• For metals, the higher up the chart the element is, the more likely it is to be oxidized. This is because metals like to lose electrons, and the more active a metallic element is, the more easily it can lose them.

  • For nonmetals, the higher up the chart the element is, the more likely it is to be reduced. This is because nonmetals like to gain electrons, and the more active a nonmetallic element is, the more easily it can gain them.

(c) 2006, Mark Rosengarten

Metal activity
Metal Activity

3 K0 + Fe+3Cl-13


  • Metallic elements start out with a charge of ZERO, so they can only be oxidized to form (+) ions.

  • The higher of two metals MUST undergo oxidation in the reaction, or no reaction will happen.

  • The reaction 3 K + FeCl3 3 KCl + Fe WILL happen, because K is being oxidized, and that is what Table J says should happen.

  • The reaction Fe + 3 KCl  FeCl3 + 3 K will NOT happen.

Fe0 + 3 K+1Cl-1


(c) 2006, Mark Rosengarten

Voltaic cells
Voltaic Cells

  • Produce electrical current using a spontaneous redox reaction

  • Used to make batteries!

  • Materials needed: two beakers, piece of the oxidized metal (anode, - electrode), solution of the oxidized metal, piece of the reduced metal (cathode, + electrode), solution of the reduced metal, porous material (salt bridge), solution of a salt that does not contain either metal in the reaction, wire and a load to make use of the generated current!

  • Use Reference Table J to determine the metals to use

    • Higher = (-) anode Lower = (+) cathode

(c) 2006, Mark Rosengarten

Making voltaic cells
Making Voltaic Cells







(c) 2006, Mark Rosengarten

How it works
How It Works

  • The Zn0 anode loses 2 e-, which go up the wire and through the load. The Zn0 electrode gets smaller as the Zn0 becomes Zn+2 and dissolves into solution. The e- go into the Cu0, where they sit on the outside surface of the Cu0 cathode and wait for Cu+2 from the solution to come over so that the e- can jump on to the Cu+2 and reduce it to Cu0. The size of the Cu0 electrode increases. The negative ions in solution go over the salt bridge to the anode side to complete the circuit.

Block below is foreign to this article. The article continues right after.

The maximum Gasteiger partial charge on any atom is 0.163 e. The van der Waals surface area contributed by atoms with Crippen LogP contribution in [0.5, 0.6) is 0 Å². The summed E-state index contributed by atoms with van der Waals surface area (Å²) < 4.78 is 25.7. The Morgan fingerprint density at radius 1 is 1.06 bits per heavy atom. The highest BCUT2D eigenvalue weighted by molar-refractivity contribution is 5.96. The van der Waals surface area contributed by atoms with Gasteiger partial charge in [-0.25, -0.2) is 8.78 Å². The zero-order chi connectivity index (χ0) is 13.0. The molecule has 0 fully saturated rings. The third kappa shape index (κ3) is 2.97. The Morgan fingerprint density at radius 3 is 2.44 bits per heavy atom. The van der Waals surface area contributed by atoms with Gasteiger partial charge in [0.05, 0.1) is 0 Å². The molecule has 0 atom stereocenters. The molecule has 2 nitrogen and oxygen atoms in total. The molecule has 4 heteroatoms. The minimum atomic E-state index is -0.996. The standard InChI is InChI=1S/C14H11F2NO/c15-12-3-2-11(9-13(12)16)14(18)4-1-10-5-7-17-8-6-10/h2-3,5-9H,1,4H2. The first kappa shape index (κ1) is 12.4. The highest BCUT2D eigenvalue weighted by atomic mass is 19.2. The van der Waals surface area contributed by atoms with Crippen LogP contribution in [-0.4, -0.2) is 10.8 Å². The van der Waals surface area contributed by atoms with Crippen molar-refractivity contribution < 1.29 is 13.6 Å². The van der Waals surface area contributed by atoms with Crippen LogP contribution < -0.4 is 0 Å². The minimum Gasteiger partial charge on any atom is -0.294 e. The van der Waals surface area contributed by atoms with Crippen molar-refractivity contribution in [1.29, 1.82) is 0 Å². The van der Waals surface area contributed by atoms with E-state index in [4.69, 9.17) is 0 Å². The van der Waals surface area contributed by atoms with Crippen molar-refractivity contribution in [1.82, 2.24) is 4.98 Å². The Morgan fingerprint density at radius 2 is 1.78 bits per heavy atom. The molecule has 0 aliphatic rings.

Since Zn is listed above Cu, Zn0 will be oxidized when it reacts with Cu+2. The reaction: Zn + CuSO4  ZnSO4 + Cu

(c) 2006, Mark Rosengarten

You start at the anode
You Start At The Anode

(c) 2006, Mark Rosengarten

Make your own cell
Make Your Own Cell!!!

(c) 2006, Mark Rosengarten

Electrolytic cells
Electrolytic Cells

  • Use electricity to force a nonspontaneous redox reaction to take place.

  • Uses for Electrolytic Cells:

    • Decomposition of Alkali Metal Compounds

    • Decomposition of Water into Hydrogen and Oxygen

    • Electroplating

  • Differences between Voltaic and Electrolytic Cells:

    • ANODE: Voltaic (-) Electrolytic (+)

    • CATHODE: Voltaic (+) Electrolytic (-)

    • Voltaic: 2 half-cells, a salt bridge and a load

    • Electrolytic: 1 cell, no salt bridge, IS the load

(c) 2006, Mark Rosengarten

Decomposing alkali metal compounds
Decomposing AlkaliMetal Compounds

2 NaCl  2 Na + Cl2

The Na+1 is reduced at the (-) cathode, picking up an e- from the battery

The Cl-1 is oxidized at the (+) anode, the e- being pulled off by the battery (DC)

(c) 2006, Mark Rosengarten

Decomposing water
Decomposing Water

2 H2O  2 H2 + O2

The H+ is reduced at the (-) cathode, yielding H2 (g), which is trapped in the tube.

The O-2 is oxidized at the (+) anode, yielding O2 (g), which is trapped in the tube.

(c) 2006, Mark Rosengarten


The Ag0 is oxidized to Ag+1 when the (+) end of the battery strips its electrons off.

The Ag+1 migrates through the solution towards the (-) charged cathode (ring), where it picks up an electron from the battery and forms Ag0, which coats on to the ring.

(c) 2006, Mark Rosengarten

Organic chemistry
Organic Chemistry


2) Substituted Hydrocarbons

3) Organic Families

4) Organic Reactions

(c) 2006, Mark Rosengarten


  • Molecules made of Hydrogen and Carbon

  • Carbon forms four bonds, hydrogen forms one bond

  • Hydrocarbons come in three different homologous series:

    • Alkanes (single bond between C’s, saturated)

    • Alkenes (1 double bond between 2 C’s, unsaturated)

    • Alkynes (1 triple bond between 2 C’s, unsaturated)

  • These are called aliphatic, or open-chain, hydrocarbons.

  • Count the number of carbons and add the appropriate suffix!

(c) 2006, Mark Rosengarten


  • CH4 = methane

  • C2H6 = ethane

  • C3H8 = propane

  • C4H10 = butane

  • C5H12 = pentane

  • To find the number of hydrogens, double the number of carbons and add 2.

(c) 2006, Mark Rosengarten


Meth-: one carbon

-ane: alkane

The simplest organic molecule, also known as natural gas!

(c) 2006, Mark Rosengarten